JavaScript Matrix Creation

Doug Schallmoser
4 min readFeb 24, 2021


I was recently working on a coding challenge of sorts in which the goal was to create a specific-sized grid and build three useable functions off of the grid. There’s of course multiple ways to solve this problem as a whole, but I wanted to share my methodology and solution (even if it’s not the most efficient way).

The Matrix is an oldie but goodie.

Ultimately, what we need to create is an array of arrays, and then fill in each subarray with objects. Two arguments are provided when creating the grid:
1) rows — number of rows (each row is an array)
2) cols — number of columns (each column is composed of objects)

This is the data structure we should end up with:

So we will build this with a JavaScript class called Matrix and initiate the grid inside the constructor function. We will initiate a property called grid that is the container array for the entire grid.

Then we will create two for loops:

1) For loop to generate an empty array for each row
2) Nested for loop to fill in the rows elements with empty objects

So now if we executed the following lines of code, we will get the 4x4 grid shown above:

let newGrid = new Matrix(4,4);

The first function, getOne, we build will take in a row and column as arguments and return the value at that location. This is very straightforward:
getOne(row, col) {
return this.grid[row][col]

The second function, update, should allow us to update a given row and column with new data. Right now our individual elements are empty objects. So all we need to do is access the row and column and set the val property equal to the data passed in:

update(row, col, data) {
this.grid[row][col].val = data;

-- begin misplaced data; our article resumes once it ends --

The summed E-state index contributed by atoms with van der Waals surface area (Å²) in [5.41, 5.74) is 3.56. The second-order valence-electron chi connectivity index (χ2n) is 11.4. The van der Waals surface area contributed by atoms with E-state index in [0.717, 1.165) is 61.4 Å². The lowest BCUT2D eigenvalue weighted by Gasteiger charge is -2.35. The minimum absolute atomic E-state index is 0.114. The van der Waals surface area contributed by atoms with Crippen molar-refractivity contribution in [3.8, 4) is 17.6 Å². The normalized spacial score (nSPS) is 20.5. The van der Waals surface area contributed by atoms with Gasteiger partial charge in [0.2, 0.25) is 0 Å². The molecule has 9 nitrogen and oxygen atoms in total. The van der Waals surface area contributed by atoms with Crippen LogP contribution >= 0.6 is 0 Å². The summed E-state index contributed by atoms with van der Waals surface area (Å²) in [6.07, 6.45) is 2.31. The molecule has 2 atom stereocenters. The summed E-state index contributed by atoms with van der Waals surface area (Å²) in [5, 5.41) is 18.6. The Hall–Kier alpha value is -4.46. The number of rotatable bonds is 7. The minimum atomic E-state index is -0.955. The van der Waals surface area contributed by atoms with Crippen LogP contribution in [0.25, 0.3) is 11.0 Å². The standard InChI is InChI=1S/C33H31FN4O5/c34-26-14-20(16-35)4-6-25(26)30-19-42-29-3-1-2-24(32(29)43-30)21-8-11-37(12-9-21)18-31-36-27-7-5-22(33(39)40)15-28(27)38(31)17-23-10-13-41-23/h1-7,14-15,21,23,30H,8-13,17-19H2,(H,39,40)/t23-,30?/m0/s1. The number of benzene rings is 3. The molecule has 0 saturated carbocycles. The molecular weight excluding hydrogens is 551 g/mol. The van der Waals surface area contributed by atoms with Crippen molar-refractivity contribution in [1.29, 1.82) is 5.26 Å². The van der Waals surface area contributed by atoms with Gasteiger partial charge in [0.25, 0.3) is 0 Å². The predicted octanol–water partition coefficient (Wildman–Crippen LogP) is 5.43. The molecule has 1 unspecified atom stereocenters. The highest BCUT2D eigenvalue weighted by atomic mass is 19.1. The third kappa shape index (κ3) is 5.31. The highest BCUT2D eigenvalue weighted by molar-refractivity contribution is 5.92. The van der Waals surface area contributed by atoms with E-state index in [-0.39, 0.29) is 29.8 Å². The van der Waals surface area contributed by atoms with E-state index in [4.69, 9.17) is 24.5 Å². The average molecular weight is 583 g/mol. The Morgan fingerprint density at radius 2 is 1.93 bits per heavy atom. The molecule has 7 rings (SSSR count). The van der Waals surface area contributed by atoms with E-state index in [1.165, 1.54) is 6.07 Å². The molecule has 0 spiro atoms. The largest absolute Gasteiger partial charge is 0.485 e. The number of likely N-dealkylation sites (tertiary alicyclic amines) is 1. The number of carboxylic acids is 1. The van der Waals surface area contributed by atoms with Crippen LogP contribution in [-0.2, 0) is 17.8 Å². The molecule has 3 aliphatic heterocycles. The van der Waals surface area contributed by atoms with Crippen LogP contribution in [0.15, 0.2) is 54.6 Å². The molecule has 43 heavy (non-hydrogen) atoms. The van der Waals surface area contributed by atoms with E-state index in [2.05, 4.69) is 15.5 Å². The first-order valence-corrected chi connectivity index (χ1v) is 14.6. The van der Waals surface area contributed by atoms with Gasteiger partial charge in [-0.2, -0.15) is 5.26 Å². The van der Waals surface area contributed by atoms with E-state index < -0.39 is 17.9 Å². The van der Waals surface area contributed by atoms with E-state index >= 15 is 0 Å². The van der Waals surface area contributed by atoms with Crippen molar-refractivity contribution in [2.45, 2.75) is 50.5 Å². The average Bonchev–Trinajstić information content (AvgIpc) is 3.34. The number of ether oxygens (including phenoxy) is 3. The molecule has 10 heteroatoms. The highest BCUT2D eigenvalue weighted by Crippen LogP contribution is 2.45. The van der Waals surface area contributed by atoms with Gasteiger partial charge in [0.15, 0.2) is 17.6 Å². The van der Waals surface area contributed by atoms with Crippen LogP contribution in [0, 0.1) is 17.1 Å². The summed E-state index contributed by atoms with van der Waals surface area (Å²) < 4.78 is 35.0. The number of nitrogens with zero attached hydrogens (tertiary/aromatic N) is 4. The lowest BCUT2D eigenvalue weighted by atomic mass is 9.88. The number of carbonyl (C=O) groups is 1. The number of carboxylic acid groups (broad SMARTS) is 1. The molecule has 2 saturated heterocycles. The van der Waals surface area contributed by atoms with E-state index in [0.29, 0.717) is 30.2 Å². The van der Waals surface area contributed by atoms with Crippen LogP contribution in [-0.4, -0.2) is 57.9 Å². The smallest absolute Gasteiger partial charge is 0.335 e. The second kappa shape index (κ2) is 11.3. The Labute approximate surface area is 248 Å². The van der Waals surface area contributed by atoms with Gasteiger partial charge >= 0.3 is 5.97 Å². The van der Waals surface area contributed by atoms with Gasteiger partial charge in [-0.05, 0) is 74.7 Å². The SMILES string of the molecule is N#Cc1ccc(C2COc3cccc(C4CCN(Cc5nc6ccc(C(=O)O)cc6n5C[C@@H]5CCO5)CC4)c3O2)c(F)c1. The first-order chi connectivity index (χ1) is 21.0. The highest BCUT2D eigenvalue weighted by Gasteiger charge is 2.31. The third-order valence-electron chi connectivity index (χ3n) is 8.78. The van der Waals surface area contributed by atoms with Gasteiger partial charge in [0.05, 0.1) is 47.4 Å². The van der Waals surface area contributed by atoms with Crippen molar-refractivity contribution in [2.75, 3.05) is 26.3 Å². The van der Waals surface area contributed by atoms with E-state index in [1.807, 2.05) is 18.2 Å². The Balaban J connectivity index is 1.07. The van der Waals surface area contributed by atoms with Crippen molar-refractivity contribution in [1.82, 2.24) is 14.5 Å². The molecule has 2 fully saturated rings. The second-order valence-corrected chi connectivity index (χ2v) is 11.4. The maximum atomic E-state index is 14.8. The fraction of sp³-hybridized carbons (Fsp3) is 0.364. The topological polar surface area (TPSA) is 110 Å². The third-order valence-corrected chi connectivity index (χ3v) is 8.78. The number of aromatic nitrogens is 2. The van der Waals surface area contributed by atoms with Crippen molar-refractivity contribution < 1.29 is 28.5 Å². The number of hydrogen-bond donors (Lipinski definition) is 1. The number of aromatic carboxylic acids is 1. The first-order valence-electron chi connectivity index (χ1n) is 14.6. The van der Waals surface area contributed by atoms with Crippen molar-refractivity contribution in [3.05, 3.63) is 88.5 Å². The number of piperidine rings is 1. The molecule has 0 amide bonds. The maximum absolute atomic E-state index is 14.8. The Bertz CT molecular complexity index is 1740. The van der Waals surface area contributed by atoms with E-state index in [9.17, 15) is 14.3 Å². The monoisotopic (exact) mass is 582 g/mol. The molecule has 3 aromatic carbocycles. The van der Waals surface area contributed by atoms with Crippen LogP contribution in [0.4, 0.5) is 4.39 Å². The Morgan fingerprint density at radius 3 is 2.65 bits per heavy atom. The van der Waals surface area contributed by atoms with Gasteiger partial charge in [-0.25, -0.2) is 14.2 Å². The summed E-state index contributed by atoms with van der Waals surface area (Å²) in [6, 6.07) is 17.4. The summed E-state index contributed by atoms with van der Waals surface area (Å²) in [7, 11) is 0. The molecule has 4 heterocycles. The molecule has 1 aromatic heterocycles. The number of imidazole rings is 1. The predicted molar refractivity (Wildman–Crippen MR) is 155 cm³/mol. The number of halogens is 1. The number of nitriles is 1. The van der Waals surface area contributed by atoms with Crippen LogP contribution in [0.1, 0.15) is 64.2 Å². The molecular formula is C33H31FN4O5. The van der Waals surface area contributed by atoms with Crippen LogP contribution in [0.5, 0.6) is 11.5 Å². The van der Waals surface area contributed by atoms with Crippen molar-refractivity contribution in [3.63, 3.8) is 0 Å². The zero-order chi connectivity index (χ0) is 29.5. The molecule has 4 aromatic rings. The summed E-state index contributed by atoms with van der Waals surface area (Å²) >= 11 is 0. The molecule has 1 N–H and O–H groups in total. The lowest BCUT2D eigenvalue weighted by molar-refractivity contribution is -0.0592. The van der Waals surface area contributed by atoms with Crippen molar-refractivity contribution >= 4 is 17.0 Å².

The third and final function, selectOldest should give us the location of the oldest element (the row and column). In order to determine if one element is older than another, we must set a date property on the object when it is first created and timestamp it upon creation. So we first need to modify our constructor by including date as the key and new Date() as the value:

Now when our grid is created, all objects will have a date associated with it. So in our selectOldest() function, we need iterate through every element of the grid and compare the dates. So we can use nested for loops to access each element, then integrate an if condition to check if one object was created before the current oldest object. And then return the numbers for the actual row and column of the oldest:

We also must remember to update our update() function to update the date property once an update occurs.

update(row, col, data) {
this.grid[row][col].val = data;
this.grid[row][col].date = new Date()

To test our work, we can call the update function and selectOldest function to ensure it is working properly.

let newGrid = new Matrix(4,4);
newGrid.update(2, 2, 3);

One thing to keep in mind when testing with the lines of code above is the code gets executed so quickly that the creation of the grid happens at essentially the same time as the update of the grid so the timestamps are going to be the same

We now have a working matrix data structure. There are of course edge cases to account for but the bulk of the structure is done.

That’s it!